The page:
Regulators have issued the first license to grow medical marijuana in Maryland, allowing a sprawling 2-acre warehouse in Anne Arundel County to immediately start cultivating the drug.
The Maryland Medical Cannabis Commission voted unanimously Wednesday to grant final approval to a company called ForwardGro, more than four years after the state first legalized the medicinal use of pot.
"A new industry in Maryland has been launched," said Patrick Jameson, executive director of the commission. "They can start to grow immediately."
ForwardGro officials said they expect their product to be available to patients early this fall.
"I'm overjoyed," said Gail Rand, the company's chief financial officer. She started lobbying the Maryland General Assembly more than five years ago to legalize marijuana in the hope that the drug would minimize her son Logan's epileptic seizures. One of the company's initial cannabis strains was selected to treat Logan's symptoms.
ForwardGro was the first of 15 companies granted preliminary licenses in August 2016 to earn final approval to grow the drug. Since then, the industry has been subject to political controversy and two lawsuits over how the potentially lucrative licenses were awarded.
Also on Wednesday, the commission suspended the preliminary growing license for another of the 15 initial winners.
Commissioner Dario Broccolino said MaryMed LLC has repeatedly failed to produce documents related to the firm's parent company, Vireo Health, and its operations in New York and Minnesota.
Broccolino and commission officials declined to discuss their specific concerns.
But prosecutors in Minnesota have accused two of Vireo Health's former top officials of moving $500,000 in marijuana oil illegally from the company's Minnesota facilities to its New York operation. One of the former officials faces felony drug charges in Minnesota.
Vireo Health officials did not respond to requests for comment Wednesday, but in the past have denied any wrongdoing.
MaryMed's attorney, Eddie L. Pounds, said in a statement that "we have deep concerns about today's decision and will contest it vigorously."
Broccolino said MaryMed referred in its application to its success in other states. He said more than two weeks have passed since the commission's third request for information about its operations elsewhere.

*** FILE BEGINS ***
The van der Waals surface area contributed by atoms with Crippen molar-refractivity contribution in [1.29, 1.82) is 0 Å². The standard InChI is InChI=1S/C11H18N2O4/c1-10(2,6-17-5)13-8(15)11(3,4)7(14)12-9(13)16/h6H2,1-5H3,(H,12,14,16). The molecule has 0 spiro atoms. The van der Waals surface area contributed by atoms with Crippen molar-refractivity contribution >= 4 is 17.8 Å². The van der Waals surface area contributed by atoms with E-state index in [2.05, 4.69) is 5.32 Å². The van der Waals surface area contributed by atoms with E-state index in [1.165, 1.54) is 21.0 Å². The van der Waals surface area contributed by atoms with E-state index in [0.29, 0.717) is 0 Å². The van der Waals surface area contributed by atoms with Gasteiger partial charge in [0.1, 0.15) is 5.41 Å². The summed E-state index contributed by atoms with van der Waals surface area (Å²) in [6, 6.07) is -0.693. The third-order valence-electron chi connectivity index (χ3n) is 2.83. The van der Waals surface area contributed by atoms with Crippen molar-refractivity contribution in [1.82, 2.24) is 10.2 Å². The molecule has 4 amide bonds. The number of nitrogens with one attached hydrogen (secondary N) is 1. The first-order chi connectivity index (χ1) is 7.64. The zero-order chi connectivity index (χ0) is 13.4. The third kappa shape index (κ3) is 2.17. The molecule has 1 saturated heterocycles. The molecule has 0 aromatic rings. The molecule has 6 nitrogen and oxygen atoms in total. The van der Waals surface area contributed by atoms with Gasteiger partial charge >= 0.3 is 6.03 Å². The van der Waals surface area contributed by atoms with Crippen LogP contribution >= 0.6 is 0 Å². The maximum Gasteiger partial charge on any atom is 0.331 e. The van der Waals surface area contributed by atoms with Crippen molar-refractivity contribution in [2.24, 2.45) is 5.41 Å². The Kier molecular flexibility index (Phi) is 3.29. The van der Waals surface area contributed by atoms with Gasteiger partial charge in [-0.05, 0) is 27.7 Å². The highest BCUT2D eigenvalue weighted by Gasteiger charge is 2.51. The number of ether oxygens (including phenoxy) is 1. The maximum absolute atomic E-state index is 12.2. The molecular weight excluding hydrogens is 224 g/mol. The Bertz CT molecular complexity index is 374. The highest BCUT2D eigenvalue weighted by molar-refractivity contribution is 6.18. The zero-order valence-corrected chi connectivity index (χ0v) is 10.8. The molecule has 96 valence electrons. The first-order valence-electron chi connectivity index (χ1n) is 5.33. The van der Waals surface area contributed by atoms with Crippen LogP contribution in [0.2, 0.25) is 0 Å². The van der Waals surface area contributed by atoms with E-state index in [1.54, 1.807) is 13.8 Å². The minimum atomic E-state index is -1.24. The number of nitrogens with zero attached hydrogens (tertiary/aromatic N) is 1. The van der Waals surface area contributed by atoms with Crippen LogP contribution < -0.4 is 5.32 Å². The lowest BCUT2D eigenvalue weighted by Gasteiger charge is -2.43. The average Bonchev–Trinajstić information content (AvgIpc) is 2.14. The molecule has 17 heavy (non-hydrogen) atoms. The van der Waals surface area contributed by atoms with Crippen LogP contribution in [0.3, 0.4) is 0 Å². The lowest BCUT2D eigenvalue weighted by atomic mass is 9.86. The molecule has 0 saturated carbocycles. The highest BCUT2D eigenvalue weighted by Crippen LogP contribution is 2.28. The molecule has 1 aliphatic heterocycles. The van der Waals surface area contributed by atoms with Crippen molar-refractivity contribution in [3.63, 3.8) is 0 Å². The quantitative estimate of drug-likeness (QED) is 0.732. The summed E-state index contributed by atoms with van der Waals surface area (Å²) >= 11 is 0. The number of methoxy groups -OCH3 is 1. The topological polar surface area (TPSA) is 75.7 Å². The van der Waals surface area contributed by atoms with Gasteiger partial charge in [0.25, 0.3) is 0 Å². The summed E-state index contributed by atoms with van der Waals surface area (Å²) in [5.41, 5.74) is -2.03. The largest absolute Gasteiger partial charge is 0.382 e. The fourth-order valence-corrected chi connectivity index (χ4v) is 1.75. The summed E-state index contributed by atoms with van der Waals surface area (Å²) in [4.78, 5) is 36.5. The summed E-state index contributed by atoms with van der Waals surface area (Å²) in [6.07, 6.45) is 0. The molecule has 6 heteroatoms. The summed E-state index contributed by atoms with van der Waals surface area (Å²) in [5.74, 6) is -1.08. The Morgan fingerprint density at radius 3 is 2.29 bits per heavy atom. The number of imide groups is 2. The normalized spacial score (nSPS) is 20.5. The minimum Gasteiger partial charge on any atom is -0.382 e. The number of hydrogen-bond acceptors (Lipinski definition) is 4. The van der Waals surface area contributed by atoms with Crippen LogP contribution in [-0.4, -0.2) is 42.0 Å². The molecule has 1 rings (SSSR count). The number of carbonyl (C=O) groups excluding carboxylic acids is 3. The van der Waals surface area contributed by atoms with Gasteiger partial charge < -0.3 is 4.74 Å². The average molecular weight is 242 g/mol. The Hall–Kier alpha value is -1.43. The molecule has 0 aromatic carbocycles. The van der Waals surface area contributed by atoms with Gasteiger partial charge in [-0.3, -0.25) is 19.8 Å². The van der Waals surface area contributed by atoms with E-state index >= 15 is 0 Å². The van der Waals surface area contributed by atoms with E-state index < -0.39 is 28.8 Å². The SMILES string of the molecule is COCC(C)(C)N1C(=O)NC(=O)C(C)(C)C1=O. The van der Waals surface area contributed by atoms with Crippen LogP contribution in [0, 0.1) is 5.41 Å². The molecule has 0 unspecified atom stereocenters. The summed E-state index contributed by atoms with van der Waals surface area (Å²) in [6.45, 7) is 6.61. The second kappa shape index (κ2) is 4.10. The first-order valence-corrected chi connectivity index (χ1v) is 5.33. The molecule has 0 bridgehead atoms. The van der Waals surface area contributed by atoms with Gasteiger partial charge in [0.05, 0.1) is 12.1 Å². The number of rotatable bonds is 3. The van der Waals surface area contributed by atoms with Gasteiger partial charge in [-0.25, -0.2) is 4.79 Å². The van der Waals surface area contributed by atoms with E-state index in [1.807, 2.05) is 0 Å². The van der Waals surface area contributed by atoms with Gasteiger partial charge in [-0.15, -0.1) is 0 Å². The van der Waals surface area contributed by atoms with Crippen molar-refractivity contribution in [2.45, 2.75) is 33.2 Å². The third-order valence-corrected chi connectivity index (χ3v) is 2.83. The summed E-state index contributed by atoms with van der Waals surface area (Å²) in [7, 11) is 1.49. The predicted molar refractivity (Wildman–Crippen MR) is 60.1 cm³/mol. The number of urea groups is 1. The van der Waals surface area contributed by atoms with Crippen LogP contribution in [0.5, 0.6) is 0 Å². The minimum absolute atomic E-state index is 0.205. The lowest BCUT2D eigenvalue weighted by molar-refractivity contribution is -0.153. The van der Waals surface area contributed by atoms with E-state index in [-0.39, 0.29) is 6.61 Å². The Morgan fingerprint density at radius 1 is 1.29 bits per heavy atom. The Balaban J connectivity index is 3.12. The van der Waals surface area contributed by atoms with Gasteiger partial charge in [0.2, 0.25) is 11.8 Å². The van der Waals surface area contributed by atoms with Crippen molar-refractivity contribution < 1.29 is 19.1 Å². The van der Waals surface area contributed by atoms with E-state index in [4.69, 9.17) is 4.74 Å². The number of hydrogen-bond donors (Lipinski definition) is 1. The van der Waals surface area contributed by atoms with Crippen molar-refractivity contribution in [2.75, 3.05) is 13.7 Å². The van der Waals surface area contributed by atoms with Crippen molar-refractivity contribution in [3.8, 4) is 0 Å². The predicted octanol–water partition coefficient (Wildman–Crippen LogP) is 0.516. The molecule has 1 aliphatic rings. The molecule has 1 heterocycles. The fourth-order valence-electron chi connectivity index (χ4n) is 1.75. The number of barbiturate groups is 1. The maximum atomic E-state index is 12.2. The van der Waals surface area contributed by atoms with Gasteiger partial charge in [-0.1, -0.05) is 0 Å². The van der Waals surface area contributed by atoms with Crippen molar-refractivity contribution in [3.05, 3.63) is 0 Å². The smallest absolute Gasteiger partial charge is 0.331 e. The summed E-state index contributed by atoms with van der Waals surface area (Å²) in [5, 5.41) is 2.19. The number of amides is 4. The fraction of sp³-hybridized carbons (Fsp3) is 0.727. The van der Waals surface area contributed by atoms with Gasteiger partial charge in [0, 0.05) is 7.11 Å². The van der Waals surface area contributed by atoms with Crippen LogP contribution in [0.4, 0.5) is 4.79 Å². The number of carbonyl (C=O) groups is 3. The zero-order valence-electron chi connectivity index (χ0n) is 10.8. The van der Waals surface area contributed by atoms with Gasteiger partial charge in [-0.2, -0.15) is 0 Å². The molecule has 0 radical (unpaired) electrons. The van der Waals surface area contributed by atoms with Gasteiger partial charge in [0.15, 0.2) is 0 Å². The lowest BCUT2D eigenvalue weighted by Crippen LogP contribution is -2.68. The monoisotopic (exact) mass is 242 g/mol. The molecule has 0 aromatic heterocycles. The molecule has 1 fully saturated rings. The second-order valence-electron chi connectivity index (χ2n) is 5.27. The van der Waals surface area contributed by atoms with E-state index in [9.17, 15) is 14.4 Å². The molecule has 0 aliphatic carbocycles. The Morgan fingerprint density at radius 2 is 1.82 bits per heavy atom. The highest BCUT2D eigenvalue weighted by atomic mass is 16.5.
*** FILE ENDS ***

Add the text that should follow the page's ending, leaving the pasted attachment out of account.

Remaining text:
Jameson, the commission director, would not say under what circumstances MaryMed's preliminary license would be reinstated. He said the records were necessary to evaluate whether MaryMed deserved final approval for all of its proposed operations, which include a growing facility in Dorchester County, a processing operation, and a dispensary in Anne Arundel County.
Wednesday's approval of ForwardGro follows the emergency request of a medical marijuana company in Baltimore Circuit Court Monday to prevent the commission from issuing any final licenses.
Alternative Medicine Maryland, which is led by an African-American and did not receive a preliminary license, alleged in a lawsuit last year that the commission broke the law by failing to use a race-conscious application process.
Circuit Judge Barry G. Williams has not ruled on the emergency motion. An attorney for Alternative Medicine Maryland said a hearing on the motion is scheduled for May 25.
Republican Gov. Larry Hogan and Democratic legislative leaders are considering recalling lawmakers for a special legislative session at which they would discuss how to increase diversity among medical marijuana growers.
Maryland lawmakers first approved medical marijuana in 2013, but the program relied on academic institutions to distribute the drug, and none volunteered.
The legislature revamped the program the following year and empowered an existing medical marijuana advisory commission to become regulators and invent the industry from scratch.
Maryland has been among the slowest states in the country to get a medical marijuana program off the ground.
"We're glad to see that Maryland regulators are finally getting medicine into the hands of patients, who have been waiting too long," said Kate Bell, a lawyer with the Marijuana Policy Project advocacy group.
None of the other 14 companies that received preliminary approval to grow the drug has asked for final approval, Jameson said, but he expects some are close.
Jake Van Wingerden, chairman of the Maryland Wholesale Medical Cannabis Trade Association, said he expects several growers to be ready within the next 30 days.
"We couldn't be more excited, especially in light of all the potential delays," said Van Wingerden, who is president of SunMed Growers in Cecil County and expects his company to be ready in July.
"We're extremely happy that patients of Maryland can finally stop waiting. It's been four years."
Once ForwardGro harvests its cannabis flowers, it will sell them to licensed processors to turn the marijuana into oils, tinctures and vapor products for patients. The company will also sell directly to dispensaries.
ForwardGro is run by Gary Mangum, president and CEO of Bell Nursery USA and a top donor to Hogan. Former Anne Arundel County Sheriff George F. Johnson is the company's head of security.
As of Wednesday, 6,500 patients had applied for the medical marijuana program, commission officials said, and 276 physicians had registered to recommend the drug.
"This is the most delightful part of being on this commission," Commissioner Saundra Washington said moments before the panel approved the first medical marijuana growing license. "To see this day finally come to fruition is extremely emotional for those of us who have advocated for this."